The complex situated at the center of Isfahan, constructed between 1598 and 1629, it is now an important historical site, and one of the UNESCO's World Heritage Sites. The square is surrounded by beautiful buildings from the Safavid era.

When French poet Renier described Esfahan as "half of the world" in the 16th century, it was the myriad wonders of the square called Naghsh-e Jahan that inspired him. The description would not be out of place today, because while it is now officially called Imam Square. Few people use that name and it remains home to arguably the most majestic collection of building in the Islamic world. This square is ranked as a primary tourist attraction in Isfahan and it is Travelers' Choice™ 2014 Winner of the Trip Advisor.

Naghsh-e Jahan means "pattern/image of the world", and it's a world that owes much to the vision of Shah Abbas the Great. In 1598, when Shah Abbas decided to move the capital from the north-western city of Qazvin to the central city of Isfahan, he initiated what would become one of the greatest programs in Persian history; the complete remaking of the city. By choosing the central city of Isfahan, fertilized by the Zāyande roud ("The life-giving river"), lying as an oasis of intense cultivation in the midst of a vast area of arid landscape.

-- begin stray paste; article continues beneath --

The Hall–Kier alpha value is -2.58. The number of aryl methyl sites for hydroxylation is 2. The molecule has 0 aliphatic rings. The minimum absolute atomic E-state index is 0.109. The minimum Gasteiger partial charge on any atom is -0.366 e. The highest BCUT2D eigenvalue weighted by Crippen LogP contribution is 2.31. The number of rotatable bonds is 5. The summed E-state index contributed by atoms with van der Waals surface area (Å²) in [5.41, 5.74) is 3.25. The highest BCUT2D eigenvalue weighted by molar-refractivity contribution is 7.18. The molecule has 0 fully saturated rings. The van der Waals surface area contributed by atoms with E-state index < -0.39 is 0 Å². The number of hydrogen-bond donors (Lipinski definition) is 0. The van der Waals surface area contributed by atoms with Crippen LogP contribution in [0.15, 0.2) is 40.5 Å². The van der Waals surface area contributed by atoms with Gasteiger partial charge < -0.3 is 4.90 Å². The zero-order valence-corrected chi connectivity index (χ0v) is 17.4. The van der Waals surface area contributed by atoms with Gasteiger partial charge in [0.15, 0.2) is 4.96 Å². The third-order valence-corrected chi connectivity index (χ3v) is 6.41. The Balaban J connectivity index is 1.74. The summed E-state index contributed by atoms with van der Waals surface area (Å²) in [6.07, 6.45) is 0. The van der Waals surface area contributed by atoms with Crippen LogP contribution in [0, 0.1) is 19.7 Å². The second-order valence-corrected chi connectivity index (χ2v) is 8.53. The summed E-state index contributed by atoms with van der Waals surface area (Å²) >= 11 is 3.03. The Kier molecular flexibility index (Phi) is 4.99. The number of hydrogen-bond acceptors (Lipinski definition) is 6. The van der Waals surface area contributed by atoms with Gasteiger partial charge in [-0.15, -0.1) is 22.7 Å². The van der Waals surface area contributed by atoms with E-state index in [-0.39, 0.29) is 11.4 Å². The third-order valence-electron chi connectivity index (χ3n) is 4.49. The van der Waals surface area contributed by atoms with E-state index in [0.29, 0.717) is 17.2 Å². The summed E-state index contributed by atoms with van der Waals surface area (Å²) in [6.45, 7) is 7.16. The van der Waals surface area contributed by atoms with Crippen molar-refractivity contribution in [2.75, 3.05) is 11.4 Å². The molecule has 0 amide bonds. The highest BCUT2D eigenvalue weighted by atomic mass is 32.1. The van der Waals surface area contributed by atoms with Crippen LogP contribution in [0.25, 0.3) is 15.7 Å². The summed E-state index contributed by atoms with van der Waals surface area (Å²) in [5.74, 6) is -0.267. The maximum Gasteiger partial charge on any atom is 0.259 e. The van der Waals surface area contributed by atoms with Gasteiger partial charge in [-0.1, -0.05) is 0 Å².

The square has changed little since it was built. The upper level of arched arcade surrounding the square is empty these days, though ling-talked-about plans to restore it for use as a museum of Esfahan's history are still being discussed. The open space has been reconstituted several times, most recently by the Pahlavi, who added the fountains. At either end of the square, you can still see the goal posts used in regular polo games 400 years ago. You'll see these polo matches depicted on miniatures for sale around the square.


Imam Square is 160 meters wide by 508 meters long (an area of 89,600 m2). The Shah Mosque is situated on the south side of this complex. On the west side, is Ali Qapu Palace (The Aliqapu palace situated on the other side of the square is a six-story Safavid structure with exquisite design and decoration). Sheikh Lotf Allah Mosque is situated on the eastern side of this square and at the northern side Keisaria gate opens into the Isfahan Grand Bazaar. Today, Namaaz-e Jom'eh (the Muslim Friday prayer) is held in the Shah Mosque. These buildings at the sides of the square would charm your eyes with their intricate but simple design and decoration.

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